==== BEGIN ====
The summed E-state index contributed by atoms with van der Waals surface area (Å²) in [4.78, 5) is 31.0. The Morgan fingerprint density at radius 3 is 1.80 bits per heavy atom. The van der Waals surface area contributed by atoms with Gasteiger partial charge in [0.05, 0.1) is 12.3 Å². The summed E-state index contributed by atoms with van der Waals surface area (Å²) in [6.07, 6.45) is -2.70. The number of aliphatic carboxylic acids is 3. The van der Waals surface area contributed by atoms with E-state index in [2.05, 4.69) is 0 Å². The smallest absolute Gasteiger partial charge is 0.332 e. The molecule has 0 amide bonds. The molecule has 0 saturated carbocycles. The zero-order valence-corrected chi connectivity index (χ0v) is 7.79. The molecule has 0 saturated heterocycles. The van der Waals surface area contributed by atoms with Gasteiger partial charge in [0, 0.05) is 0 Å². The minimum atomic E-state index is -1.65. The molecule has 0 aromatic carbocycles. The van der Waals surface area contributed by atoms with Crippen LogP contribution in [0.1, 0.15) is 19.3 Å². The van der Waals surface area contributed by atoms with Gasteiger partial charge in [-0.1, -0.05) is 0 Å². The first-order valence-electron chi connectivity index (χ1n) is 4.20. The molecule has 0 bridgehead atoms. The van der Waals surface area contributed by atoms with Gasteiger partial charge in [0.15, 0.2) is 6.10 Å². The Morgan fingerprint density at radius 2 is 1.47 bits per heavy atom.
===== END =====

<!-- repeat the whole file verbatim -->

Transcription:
The summed E-state index contributed by atoms with van der Waals surface area (Å²) in [4.78, 5) is 31.0. The Morgan fingerprint density at radius 3 is 1.80 bits per heavy atom. The van der Waals surface area contributed by atoms with Gasteiger partial charge in [0.05, 0.1) is 12.3 Å². The summed E-state index contributed by atoms with van der Waals surface area (Å²) in [6.07, 6.45) is -2.70. The number of aliphatic carboxylic acids is 3. The van der Waals surface area contributed by atoms with E-state index in [2.05, 4.69) is 0 Å². The smallest absolute Gasteiger partial charge is 0.332 e. The molecule has 0 amide bonds. The molecule has 0 saturated carbocycles. The zero-order valence-corrected chi connectivity index (χ0v) is 7.79. The molecule has 0 saturated heterocycles. The van der Waals surface area contributed by atoms with Gasteiger partial charge in [0, 0.05) is 0 Å². The minimum atomic E-state index is -1.65. The molecule has 0 aromatic carbocycles. The van der Waals surface area contributed by atoms with Crippen LogP contribution in [0.1, 0.15) is 19.3 Å². The van der Waals surface area contributed by atoms with Gasteiger partial charge in [-0.1, -0.05) is 0 Å². The first-order valence-electron chi connectivity index (χ1n) is 4.20. The molecule has 0 bridgehead atoms. The van der Waals surface area contributed by atoms with Gasteiger partial charge in [0.15, 0.2) is 6.10 Å². The Morgan fingerprint density at radius 2 is 1.47 bits per heavy atom.